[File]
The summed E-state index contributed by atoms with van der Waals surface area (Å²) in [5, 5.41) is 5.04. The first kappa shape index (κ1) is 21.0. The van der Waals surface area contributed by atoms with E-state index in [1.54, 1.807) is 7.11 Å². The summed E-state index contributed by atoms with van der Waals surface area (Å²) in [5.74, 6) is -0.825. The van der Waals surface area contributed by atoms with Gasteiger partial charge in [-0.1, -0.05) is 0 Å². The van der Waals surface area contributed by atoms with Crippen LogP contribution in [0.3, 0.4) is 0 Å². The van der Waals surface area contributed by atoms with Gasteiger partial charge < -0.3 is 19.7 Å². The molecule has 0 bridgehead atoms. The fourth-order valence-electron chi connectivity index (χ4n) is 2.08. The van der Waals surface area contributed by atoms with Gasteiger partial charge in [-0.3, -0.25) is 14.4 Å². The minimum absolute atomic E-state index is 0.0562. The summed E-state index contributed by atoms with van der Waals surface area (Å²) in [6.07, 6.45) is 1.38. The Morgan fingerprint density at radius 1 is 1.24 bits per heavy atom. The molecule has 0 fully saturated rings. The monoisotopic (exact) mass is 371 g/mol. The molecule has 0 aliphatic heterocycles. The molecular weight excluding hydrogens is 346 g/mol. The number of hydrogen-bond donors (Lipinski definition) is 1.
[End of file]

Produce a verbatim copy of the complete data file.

The summed E-state index contributed by atoms with van der Waals surface area (Å²) in [5, 5.41) is 5.04. The first kappa shape index (κ1) is 21.0. The van der Waals surface area contributed by atoms with E-state index in [1.54, 1.807) is 7.11 Å². The summed E-state index contributed by atoms with van der Waals surface area (Å²) in [5.74, 6) is -0.825. The van der Waals surface area contributed by atoms with Gasteiger partial charge in [-0.1, -0.05) is 0 Å². The van der Waals surface area contributed by atoms with Crippen LogP contribution in [0.3, 0.4) is 0 Å². The van der Waals surface area contributed by atoms with Gasteiger partial charge < -0.3 is 19.7 Å². The molecule has 0 bridgehead atoms. The fourth-order valence-electron chi connectivity index (χ4n) is 2.08. The van der Waals surface area contributed by atoms with Gasteiger partial charge in [-0.3, -0.25) is 14.4 Å². The minimum absolute atomic E-state index is 0.0562. The summed E-state index contributed by atoms with van der Waals surface area (Å²) in [6.07, 6.45) is 1.38. The Morgan fingerprint density at radius 1 is 1.24 bits per heavy atom. The molecule has 0 fully saturated rings. The monoisotopic (exact) mass is 371 g/mol. The molecule has 0 aliphatic heterocycles. The molecular weight excluding hydrogens is 346 g/mol. The number of hydrogen-bond donors (Lipinski definition) is 1.